If you are being charged with a fiery crime and need to understand what your best defense can be, we’ve gathered some information to help you understand what goes into an arson definition, and what elements are necessary to prove that an individual committed arson. The penalties from this crime vary wildly, so it’s important to know what you’re up against in cases of arson.
Arson Defined: While arson of course covers crimes committed with fire, it also deals with those malicious damages caused by explosive devices. In either medium, arson is caused when it affects a building, inhabited structure, vessel, vehicle or other property—it is a property crime, although the higher levels of this crime doe deal with the intentional burning of property with the express interest to injure a person.
Crimes against Property: Arson and vandalism are linked in the way that the function as crimes against property very similarly. They destroy or damage property, and arson specifically burns structures or wild areas. To prove arson, the individual must not have committed the crime accidentally. It must have been done with malice, but that does necessarily mean the express intent to cause the burning: any person who acted with intentionally reckless conduct can be sufficiently proven to have had malice and classify the damage and destruction as arson.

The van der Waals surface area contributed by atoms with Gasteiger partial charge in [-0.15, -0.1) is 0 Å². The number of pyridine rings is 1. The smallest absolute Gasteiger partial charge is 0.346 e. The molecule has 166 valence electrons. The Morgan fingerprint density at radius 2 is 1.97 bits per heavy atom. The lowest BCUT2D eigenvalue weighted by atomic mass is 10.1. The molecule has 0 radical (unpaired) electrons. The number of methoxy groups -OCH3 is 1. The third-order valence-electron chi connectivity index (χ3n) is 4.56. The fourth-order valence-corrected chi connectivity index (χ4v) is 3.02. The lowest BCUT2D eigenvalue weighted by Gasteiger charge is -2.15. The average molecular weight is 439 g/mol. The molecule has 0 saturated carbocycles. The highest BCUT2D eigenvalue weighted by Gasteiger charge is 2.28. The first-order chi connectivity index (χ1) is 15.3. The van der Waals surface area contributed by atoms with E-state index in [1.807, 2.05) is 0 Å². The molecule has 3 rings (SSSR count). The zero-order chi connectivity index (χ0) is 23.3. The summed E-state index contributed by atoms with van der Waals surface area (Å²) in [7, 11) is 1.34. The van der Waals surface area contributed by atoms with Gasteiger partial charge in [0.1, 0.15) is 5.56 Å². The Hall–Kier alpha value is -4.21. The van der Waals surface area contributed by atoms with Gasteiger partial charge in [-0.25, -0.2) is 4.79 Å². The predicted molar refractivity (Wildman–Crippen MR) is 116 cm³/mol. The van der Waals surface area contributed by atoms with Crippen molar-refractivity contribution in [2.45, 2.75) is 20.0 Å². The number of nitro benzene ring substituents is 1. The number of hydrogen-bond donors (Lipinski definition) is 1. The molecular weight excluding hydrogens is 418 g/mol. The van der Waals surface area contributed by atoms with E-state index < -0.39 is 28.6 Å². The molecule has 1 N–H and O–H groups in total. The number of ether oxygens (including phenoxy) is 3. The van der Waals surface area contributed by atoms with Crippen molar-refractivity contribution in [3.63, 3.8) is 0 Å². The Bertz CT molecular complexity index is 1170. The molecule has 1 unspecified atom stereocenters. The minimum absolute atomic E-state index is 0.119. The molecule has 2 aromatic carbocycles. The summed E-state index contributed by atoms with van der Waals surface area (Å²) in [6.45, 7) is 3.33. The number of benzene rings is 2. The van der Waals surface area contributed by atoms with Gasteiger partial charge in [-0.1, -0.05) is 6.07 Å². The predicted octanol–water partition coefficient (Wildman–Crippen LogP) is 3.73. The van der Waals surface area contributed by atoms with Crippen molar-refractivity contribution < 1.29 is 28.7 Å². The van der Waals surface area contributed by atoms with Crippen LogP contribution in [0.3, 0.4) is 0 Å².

Proving Arson: With evidence of both burning and criminal activity, arson can be proved, and the express intent of motive is not essential in proving arson. In New York State, there are five degrees of arson, each with increasingly serious penalties and results of the act. Here’s a quick rundown.
- Arson in the fifth degree: This is a class A misdemeanor, and applies when a person intentionally damages the property of another person by causing an explosion or fire without that individual’s consent.
- Arson in the fourth degree: This is a class E felony, and applies when a person recklessly damages a building or motor vehicle, again through the use of fire or explosives.
- Arson in the third degree: This is a class C felony, and is similar to the 4th degree charge, but the damage to the building or motor vehicle must have been intentional, rather than reckless.
- Arson in the second degree: This is a class B felony, and involves the intentional fire or explosives damage to a building or motor vehicle, with the knowledge that another person is present in the space, or with the reasonable expectation that a person would be occupying the area at the time of the crime.
- Arson in the first degree: The most serious of all, first degree arson is a class A-I felony and involves the injury of a person besides themselves, gives the offender a financial gain, was caused by throwing or placing an explosive device in the building, or if the explosion was caused expecting the presence of another person in the damaged or destroyed space.
If you are in need of an expert attorney to handle a case involving arson or one of my many other practice areas, give me, Stephan Siegel, a call today. I can be reached for a free consultation at 718-575-3900 and look forward to serving you soon.